Inside the Flyers: Three goalies, one big problem for Flyers

Posted: January 02, 2011

ANAHEIM, Calif. - In a perfect situation, the Flyers would have two top-notch goalies on their roster, and a minor-league prospect ready to be promoted if there was an injury.

In that scenario, everyone gets lots of work in practice - and gets enough game action to stay sharp.

But because of some unexpected developments - Michael Leighton's requiring back surgery in October, and rookie Sergei Bobrovsky's shining as his replacement - the Flyers have three goalies on their roster.

It's far from ideal. It's difficult for them to get in as much work. It's impossible for them to all get enough playing time to be on top of their game.

The Flyers don't like it, but they are trying to make the best of it.

They can't send Leighton or Brian Boucher to the minors because another team could claim them on waivers. They could send Bobrovsky to the Phantoms, but that seems illogical because he has shown he belongs here (see his excellent numbers) and it risks shattering his confidence.

As it stands, Bobrovsky's confidence is probably shaky because of so much inactivity lately.

No Russian translators have been around the team on its current road trip, so it's impossible to gauge how "Bob" feels about playing so sparingly in recent weeks.

First, he sat for a while because Boucher was playing so brilliantly.

In Los Angeles on Thursday, he sat because the Flyers gave Leighton his first start of the season.

Bobrovsky, 22, got just his third start in nine games Friday in a 5-2 loss to Anaheim. He has a 15-6-3 record, a 2.57 goals-against average, and .915 save percentage.

From here, the Flyers are treading dangerous territory. If they continue to play Bobrovsky sparingly, you wonder if he will stop believing in himself.

"It's always a concern," goalie coach Jeff Reese said. ". . . He's a young goalie who is finding himself, and there will be bumps in the road. It's a learning process, and that's what he's going through now. Everybody goes through it."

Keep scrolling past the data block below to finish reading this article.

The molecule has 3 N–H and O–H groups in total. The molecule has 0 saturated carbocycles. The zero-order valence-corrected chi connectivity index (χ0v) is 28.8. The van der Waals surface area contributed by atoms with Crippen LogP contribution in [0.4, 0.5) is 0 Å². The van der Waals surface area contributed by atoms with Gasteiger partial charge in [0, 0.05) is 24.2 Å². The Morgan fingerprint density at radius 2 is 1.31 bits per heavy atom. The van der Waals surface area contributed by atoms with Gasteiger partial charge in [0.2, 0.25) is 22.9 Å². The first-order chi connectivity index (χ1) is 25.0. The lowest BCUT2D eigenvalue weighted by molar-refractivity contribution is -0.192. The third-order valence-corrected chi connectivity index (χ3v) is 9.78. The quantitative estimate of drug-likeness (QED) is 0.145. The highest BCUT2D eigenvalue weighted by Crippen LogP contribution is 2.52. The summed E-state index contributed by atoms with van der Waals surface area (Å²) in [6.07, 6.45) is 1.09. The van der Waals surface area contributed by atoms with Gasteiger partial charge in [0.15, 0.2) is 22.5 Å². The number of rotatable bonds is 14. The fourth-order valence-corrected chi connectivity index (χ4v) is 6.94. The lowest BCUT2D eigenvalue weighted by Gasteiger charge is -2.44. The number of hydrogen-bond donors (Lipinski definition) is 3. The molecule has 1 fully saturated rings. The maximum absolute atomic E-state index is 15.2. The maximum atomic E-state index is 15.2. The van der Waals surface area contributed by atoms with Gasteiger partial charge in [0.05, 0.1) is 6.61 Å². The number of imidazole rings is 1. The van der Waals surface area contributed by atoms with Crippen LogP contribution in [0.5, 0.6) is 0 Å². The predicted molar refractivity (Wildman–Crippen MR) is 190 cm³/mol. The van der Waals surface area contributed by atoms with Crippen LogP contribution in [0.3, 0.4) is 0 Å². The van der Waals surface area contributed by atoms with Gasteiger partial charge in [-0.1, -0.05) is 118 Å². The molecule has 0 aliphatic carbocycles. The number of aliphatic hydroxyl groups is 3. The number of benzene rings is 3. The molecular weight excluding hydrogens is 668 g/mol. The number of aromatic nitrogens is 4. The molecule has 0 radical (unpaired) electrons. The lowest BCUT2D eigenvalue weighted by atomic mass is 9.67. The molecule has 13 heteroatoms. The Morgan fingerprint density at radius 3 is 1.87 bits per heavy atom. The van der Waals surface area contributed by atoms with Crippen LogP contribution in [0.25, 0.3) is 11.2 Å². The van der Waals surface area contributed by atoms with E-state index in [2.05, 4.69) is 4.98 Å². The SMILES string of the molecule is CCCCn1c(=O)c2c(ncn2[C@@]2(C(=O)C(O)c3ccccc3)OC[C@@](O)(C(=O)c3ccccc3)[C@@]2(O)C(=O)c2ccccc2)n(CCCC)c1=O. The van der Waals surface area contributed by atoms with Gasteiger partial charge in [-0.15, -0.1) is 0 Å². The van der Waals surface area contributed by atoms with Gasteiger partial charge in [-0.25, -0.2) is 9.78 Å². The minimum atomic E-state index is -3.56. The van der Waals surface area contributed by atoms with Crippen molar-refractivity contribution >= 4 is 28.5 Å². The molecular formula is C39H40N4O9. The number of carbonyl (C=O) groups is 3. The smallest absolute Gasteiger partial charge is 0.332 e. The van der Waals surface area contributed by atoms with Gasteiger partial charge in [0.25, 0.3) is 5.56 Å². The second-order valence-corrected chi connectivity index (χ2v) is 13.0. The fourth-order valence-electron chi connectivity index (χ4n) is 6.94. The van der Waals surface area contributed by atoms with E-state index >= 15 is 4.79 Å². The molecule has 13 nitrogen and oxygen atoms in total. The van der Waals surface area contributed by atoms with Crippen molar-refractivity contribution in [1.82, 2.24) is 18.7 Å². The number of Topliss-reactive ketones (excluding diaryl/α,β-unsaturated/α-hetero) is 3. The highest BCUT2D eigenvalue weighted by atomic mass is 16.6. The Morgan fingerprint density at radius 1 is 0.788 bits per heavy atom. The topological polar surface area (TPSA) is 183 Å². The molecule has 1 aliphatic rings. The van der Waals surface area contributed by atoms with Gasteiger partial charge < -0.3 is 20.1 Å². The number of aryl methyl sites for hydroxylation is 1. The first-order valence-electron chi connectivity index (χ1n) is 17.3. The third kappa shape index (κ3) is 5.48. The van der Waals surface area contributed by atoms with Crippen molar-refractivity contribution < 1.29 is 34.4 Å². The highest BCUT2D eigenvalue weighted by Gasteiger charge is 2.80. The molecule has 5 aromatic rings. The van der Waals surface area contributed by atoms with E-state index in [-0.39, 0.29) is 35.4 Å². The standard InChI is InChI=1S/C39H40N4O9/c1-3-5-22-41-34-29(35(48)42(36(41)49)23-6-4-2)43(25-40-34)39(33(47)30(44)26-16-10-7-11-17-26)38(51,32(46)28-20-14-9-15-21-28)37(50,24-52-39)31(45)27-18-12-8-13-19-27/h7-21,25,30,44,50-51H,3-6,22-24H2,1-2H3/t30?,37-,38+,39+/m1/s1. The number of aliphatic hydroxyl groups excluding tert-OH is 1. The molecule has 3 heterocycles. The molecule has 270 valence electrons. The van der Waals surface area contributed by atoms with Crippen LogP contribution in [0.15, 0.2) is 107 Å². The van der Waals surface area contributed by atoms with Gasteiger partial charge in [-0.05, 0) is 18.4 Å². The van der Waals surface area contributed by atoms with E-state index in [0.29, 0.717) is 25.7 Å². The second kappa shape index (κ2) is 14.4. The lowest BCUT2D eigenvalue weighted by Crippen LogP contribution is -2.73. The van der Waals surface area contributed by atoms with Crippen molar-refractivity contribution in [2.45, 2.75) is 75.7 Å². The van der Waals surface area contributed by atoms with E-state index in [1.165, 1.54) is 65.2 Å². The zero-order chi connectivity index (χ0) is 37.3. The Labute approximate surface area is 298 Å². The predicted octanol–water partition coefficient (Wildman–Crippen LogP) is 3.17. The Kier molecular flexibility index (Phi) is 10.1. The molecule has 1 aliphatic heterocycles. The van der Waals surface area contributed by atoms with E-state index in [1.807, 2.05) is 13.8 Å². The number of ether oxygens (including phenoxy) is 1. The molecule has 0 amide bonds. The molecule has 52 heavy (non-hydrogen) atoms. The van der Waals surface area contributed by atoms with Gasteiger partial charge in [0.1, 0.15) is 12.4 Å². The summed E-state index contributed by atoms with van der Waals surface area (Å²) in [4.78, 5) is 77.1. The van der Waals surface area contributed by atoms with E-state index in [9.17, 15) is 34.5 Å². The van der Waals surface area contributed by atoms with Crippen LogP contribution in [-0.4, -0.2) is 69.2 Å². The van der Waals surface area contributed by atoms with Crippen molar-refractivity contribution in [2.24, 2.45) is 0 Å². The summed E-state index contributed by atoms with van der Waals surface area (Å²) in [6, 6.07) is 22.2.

They do, but for Bobrovsky, who is alone in a new country, not playing much has to be extra difficult. The rink is his sanctuary. The kid is so focused, so diligent about working longer than anyone.

In short, he needs to be playing. A lot.

Does Laviolette worry about Bobrovsky losing the mojo he had earlier in the season?

"I don't want to say worry, but you try to manage everything. There are things that are out of your control," he said. "Right now we have three goaltenders. It's not impossible to manage. Our goaltenders have to work hard, stay sharp, and if you get the opportunity, make the most of it because there are two good goaltenders waiting.

"There's not a lot of times you have to juggle three," Laviolette added, "but we do right now and we have to manage it the best we can."

The Flyers have used Bobrovsky oddly. They went from playing him too much - remember when he made 12 straight starts earlier this season? - to hardly playing him.

Juggling three goalies is not easy, so perhaps Leighton will be showcased to set up a deal that will leave Bobrovsky and Boucher as the Flyers' tandem. Leighton played Thursday (he looked rusty) because he needs work, and if he whets the appetite of another team, well, that's not such a bad thing.

"It's all about timing. When someone has a goalie go down, I'm sure our phone will start ringing," said a Flyers official. "Three goalies just don't work, long-term. It's just not good."

Neither is having Bobrovsky go a long time between starts. This is a player who was the NHL's rookie of the month in November, a player who was among the NHL leaders in most categories in the first two months, a player who is a major part of the franchise's future.

He also needs to be made a major part of the present.

Inside the Flyers:

Read Sam Carchidi's Flyers blog, "Broad Street Bull," at

Blog response of the week

Subject: Leighton and Richards vs. Kings.

10:53 a.m., 12/31/2010

By bpkrier

Leighton desperately needs to work on his positioning. The Kings knew to shoot at his five-hole, aka the Patrick Kane expressway, and he let in some weak ones in the first period. Richards, on the other hand, looked like a beast out there and I loved seeing him get under Bernier's skin.

Contact staff writer Sam Carchidi

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